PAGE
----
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PRESS RELEASE / ANNOUNCEMENTS Originally published 12:38 p.m., October 16, 2013 Updated 12:38 p.m., October 12, 2013

UCSB to Host the Third Central Coast Sustainability Summit on October 23

Building on the success of two previous conferences, the 2013 Central Coast Sustainability Summit at UC Santa Barbara will bring together representatives from local governments, nonprofit and volunteer organizations, business leaders and private companies to discuss the development of community choice aggregation and joint renewable energy projects.


Building on the success of two previous conferences, the 2013 Central Coast Sustainability Summit at UC Santa Barbara will bring together representatives from local governments, nonprofit and volunteer organizations, business leaders and private companies to discuss the development of community choice aggregation and joint renewable energy projects.

Hosted by UCSB in partnership with the cities of Goleta, Santa Barbara and Carpinteria, the County of Santa Barbara and the Community Environmental Council, the conference will take place on Wednesday, Oct. 23, from 8 a.m. to 3:30 p.m. in the campus’s Corwin Pavilion.

This year’s summit will focus four areas: economic development, product stewardship and extended producer responsibility, renewable energy and cross-agency volunteer management. Three keynote speakers and two concurrent panel sessions — one in the morning and one in the afternoon — will provide opportunities for summit participants to share best practices and build collaborations to address these four areas.

“This year we have a clear vision, so we’re coming in with targeted speakers that have been successful in the areas where we want to move forward,” said conference organizer Katie Maynard, who also is the sustainability coordinator for UCSB. “ We are offering a spectacular lineup of speakers this year, including several people who are trail blazers, creating the best practices we are now looking to as models.”

Following opening remarks by Pam Lombardo, UCSB’s acting associate vice chancellor, administrative services, and business leader Michael Holliday at 8:20 a.m., Jamie Tuckey, communications director for the Marin Energy Authority, will be the first keynote speaker. She will talk about starting California’s first — and only — community choice aggregation program and how this tool can be used to create additional opportunities for local communities to secure renewable energy.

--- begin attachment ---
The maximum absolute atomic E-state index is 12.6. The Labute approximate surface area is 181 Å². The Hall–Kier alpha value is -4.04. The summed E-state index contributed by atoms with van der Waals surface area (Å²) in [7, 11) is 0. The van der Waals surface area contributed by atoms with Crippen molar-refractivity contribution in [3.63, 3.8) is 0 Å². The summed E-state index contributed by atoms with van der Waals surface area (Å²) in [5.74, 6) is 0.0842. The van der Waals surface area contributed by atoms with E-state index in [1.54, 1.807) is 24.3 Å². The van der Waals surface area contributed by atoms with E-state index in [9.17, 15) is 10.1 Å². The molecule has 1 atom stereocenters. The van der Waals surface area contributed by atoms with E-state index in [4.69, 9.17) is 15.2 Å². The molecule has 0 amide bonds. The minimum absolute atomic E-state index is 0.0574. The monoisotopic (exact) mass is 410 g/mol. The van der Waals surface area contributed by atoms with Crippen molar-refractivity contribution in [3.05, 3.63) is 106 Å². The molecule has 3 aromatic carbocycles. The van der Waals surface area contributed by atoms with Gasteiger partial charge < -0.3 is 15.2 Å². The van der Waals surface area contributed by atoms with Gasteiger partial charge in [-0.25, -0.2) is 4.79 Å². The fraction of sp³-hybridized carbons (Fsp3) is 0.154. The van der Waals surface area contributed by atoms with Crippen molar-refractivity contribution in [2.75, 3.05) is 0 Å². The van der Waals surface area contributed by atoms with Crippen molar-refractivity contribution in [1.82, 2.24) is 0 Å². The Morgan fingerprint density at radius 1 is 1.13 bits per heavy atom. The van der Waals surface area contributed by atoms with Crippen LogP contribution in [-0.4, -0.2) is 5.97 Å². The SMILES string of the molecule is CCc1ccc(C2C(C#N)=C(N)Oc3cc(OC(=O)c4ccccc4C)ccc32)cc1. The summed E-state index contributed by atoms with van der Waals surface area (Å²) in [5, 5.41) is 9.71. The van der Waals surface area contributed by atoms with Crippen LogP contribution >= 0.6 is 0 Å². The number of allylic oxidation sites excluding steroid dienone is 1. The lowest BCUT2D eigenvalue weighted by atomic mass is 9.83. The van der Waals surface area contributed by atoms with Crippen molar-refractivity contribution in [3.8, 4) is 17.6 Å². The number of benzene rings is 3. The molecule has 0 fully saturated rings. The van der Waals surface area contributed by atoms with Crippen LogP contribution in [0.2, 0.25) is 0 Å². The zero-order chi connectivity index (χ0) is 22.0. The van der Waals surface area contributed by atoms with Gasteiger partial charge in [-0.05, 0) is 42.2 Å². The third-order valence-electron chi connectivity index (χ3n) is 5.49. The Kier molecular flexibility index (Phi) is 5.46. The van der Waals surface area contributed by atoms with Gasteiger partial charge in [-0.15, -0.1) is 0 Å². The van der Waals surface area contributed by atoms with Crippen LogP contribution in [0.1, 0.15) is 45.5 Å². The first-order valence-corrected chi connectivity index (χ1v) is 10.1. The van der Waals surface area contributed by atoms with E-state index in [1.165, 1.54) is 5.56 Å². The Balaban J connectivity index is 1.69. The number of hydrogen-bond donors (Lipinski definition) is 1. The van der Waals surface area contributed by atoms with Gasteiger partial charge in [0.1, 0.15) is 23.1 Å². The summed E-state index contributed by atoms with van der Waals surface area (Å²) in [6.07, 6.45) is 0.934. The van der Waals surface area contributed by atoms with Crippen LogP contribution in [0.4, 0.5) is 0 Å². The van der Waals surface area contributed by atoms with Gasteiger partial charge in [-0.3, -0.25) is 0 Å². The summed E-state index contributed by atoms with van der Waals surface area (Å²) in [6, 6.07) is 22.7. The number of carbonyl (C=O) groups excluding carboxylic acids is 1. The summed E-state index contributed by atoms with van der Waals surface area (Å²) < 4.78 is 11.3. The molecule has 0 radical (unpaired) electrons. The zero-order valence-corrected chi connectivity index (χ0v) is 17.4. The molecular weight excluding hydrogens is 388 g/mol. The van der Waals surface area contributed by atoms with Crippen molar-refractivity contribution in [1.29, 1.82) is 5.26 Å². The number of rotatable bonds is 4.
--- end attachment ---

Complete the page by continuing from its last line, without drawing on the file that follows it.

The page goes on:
“This is the first year that we’ve fully integrated business leaders into the conference,” Maynard said. “We are excited to learn from the experience and knowledge of industry representatives and the new opportunities that are available now that industry representatives are joining the dialogue.”

Attendees will then have the opportunity to choose from three concurrent morning panel sessions. They are “Community Choice Aggregation — A Silver Bullet to a Clean Energy Future on the Central Coast,” “Driving Job Growth Through Businesses and Government Purchases” and “New Strategies in Volunteer Management.”

Monica Diaz, project manager in the Community Action Commission’s Youth Corps, will give the lunchtime keynote speech, discussing best practices in youth job training. Her presentation will be followed by the second concurrent session, which also has three panels. They include “Achieving Wide-Scale Adoption of Energy Efficiency and Renewable Energy” followed by “Creating Futures: Career Training for Our Community.”

The afternoon’s final panel, “Environmentally Preferable Purchasing,” will set the tone for the third keynote speaker, Scott Cassel. Cassel is the executive director of the Product Stewardship Institute, a national nonprofit focused on developing post-consumer product waste management solutions with an emphasis on extended producer responsibility. He will be introduced by California State Senator Hannah-Beth Jackson, who will speak briefly about Senate Bill SB-727, which would establish a pharmaceutical collection program to address issues related to the storage and disposal of home- generated pharmaceuticals.

“Last year’s summit introduced the idea of extended purchaser responsibility, and we want to build on that this year, so we’ve added product stewardship to the mix,” Maynard said. “We would like this year’s presentations to act as a catalyst to get individuals and institutions thinking about what and where they buy — and to view the purchasing process as a way to vote with their dollars.”

The Central Coast Sustainability Summit is open to the public. Registration is required and fees range from $29 for students to $39 for all others. Discounts are available for those who register by 11:59 p.m. on October 11. For details or to register online, go to www.sustainability.ucsb.edu/centralcoastsummit/.

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